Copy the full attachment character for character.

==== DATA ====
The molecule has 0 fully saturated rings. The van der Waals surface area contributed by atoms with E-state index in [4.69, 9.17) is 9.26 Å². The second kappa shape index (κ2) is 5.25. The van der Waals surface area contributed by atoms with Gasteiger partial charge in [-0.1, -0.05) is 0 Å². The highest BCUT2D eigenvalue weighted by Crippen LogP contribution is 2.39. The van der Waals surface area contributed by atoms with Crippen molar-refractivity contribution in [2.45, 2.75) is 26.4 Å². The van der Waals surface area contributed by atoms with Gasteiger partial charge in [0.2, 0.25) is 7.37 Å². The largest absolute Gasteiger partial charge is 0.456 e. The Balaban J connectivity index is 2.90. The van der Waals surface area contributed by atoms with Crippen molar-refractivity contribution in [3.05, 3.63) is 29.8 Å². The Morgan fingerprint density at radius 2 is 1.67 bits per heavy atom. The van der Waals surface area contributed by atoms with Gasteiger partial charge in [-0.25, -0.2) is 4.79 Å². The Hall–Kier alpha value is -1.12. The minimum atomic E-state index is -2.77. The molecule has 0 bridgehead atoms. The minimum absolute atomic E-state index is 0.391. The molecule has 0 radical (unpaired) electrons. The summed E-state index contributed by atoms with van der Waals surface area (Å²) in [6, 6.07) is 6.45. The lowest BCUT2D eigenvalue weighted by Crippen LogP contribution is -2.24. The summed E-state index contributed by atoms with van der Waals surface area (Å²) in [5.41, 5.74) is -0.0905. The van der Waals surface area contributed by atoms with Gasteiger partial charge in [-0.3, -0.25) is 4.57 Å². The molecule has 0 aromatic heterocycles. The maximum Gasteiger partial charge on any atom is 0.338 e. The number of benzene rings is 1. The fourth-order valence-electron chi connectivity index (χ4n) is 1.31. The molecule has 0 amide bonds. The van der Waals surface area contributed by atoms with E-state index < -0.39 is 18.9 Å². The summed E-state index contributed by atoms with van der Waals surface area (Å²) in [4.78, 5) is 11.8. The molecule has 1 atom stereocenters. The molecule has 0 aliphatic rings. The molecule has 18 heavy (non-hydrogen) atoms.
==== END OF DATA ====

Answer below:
The molecule has 0 fully saturated rings. The van der Waals surface area contributed by atoms with E-state index in [4.69, 9.17) is 9.26 Å². The second kappa shape index (κ2) is 5.25. The van der Waals surface area contributed by atoms with Gasteiger partial charge in [-0.1, -0.05) is 0 Å². The highest BCUT2D eigenvalue weighted by Crippen LogP contribution is 2.39. The van der Waals surface area contributed by atoms with Crippen molar-refractivity contribution in [2.45, 2.75) is 26.4 Å². The van der Waals surface area contributed by atoms with Gasteiger partial charge in [0.2, 0.25) is 7.37 Å². The largest absolute Gasteiger partial charge is 0.456 e. The Balaban J connectivity index is 2.90. The van der Waals surface area contributed by atoms with Crippen molar-refractivity contribution in [3.05, 3.63) is 29.8 Å². The Morgan fingerprint density at radius 2 is 1.67 bits per heavy atom. The van der Waals surface area contributed by atoms with Gasteiger partial charge in [-0.25, -0.2) is 4.79 Å². The Hall–Kier alpha value is -1.12. The minimum atomic E-state index is -2.77. The molecule has 0 bridgehead atoms. The minimum absolute atomic E-state index is 0.391. The molecule has 0 radical (unpaired) electrons. The summed E-state index contributed by atoms with van der Waals surface area (Å²) in [6, 6.07) is 6.45. The lowest BCUT2D eigenvalue weighted by Crippen LogP contribution is -2.24. The summed E-state index contributed by atoms with van der Waals surface area (Å²) in [5.41, 5.74) is -0.0905. The van der Waals surface area contributed by atoms with Gasteiger partial charge in [-0.3, -0.25) is 4.57 Å². The molecule has 0 aromatic heterocycles. The maximum Gasteiger partial charge on any atom is 0.338 e. The number of benzene rings is 1. The fourth-order valence-electron chi connectivity index (χ4n) is 1.31. The molecule has 0 amide bonds. The van der Waals surface area contributed by atoms with E-state index < -0.39 is 18.9 Å². The summed E-state index contributed by atoms with van der Waals surface area (Å²) in [4.78, 5) is 11.8. The molecule has 1 atom stereocenters. The molecule has 0 aliphatic rings. The molecule has 18 heavy (non-hydrogen) atoms.